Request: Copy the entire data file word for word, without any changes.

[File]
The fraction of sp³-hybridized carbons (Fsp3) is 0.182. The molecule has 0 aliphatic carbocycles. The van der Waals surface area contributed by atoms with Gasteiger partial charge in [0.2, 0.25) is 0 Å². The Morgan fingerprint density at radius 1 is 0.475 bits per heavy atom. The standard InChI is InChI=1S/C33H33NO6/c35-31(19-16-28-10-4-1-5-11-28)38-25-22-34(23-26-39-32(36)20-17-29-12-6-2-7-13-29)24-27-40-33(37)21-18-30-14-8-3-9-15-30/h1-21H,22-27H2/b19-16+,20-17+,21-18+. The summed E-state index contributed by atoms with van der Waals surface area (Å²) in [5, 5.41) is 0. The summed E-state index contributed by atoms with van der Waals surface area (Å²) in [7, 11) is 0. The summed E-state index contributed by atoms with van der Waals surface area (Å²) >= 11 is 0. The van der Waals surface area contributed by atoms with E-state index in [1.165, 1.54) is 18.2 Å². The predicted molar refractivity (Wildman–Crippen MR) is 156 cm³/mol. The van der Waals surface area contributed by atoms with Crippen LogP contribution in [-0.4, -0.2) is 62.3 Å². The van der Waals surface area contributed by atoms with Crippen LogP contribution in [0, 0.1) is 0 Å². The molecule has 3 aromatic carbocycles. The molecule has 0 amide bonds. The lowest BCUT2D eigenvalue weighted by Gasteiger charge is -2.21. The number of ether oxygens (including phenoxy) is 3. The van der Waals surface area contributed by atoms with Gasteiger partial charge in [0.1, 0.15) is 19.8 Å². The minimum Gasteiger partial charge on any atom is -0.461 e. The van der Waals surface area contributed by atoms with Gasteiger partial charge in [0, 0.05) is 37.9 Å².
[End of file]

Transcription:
The fraction of sp³-hybridized carbons (Fsp3) is 0.182. The molecule has 0 aliphatic carbocycles. The van der Waals surface area contributed by atoms with Gasteiger partial charge in [0.2, 0.25) is 0 Å². The Morgan fingerprint density at radius 1 is 0.475 bits per heavy atom. The standard InChI is InChI=1S/C33H33NO6/c35-31(19-16-28-10-4-1-5-11-28)38-25-22-34(23-26-39-32(36)20-17-29-12-6-2-7-13-29)24-27-40-33(37)21-18-30-14-8-3-9-15-30/h1-21H,22-27H2/b19-16+,20-17+,21-18+. The summed E-state index contributed by atoms with van der Waals surface area (Å²) in [5, 5.41) is 0. The summed E-state index contributed by atoms with van der Waals surface area (Å²) in [7, 11) is 0. The summed E-state index contributed by atoms with van der Waals surface area (Å²) >= 11 is 0. The van der Waals surface area contributed by atoms with E-state index in [1.165, 1.54) is 18.2 Å². The predicted molar refractivity (Wildman–Crippen MR) is 156 cm³/mol. The van der Waals surface area contributed by atoms with Crippen LogP contribution in [-0.4, -0.2) is 62.3 Å². The van der Waals surface area contributed by atoms with Crippen LogP contribution in [0, 0.1) is 0 Å². The molecule has 3 aromatic carbocycles. The molecule has 0 amide bonds. The lowest BCUT2D eigenvalue weighted by Gasteiger charge is -2.21. The number of ether oxygens (including phenoxy) is 3. The van der Waals surface area contributed by atoms with Gasteiger partial charge in [0.1, 0.15) is 19.8 Å². The minimum Gasteiger partial charge on any atom is -0.461 e. The van der Waals surface area contributed by atoms with Gasteiger partial charge in [0, 0.05) is 37.9 Å².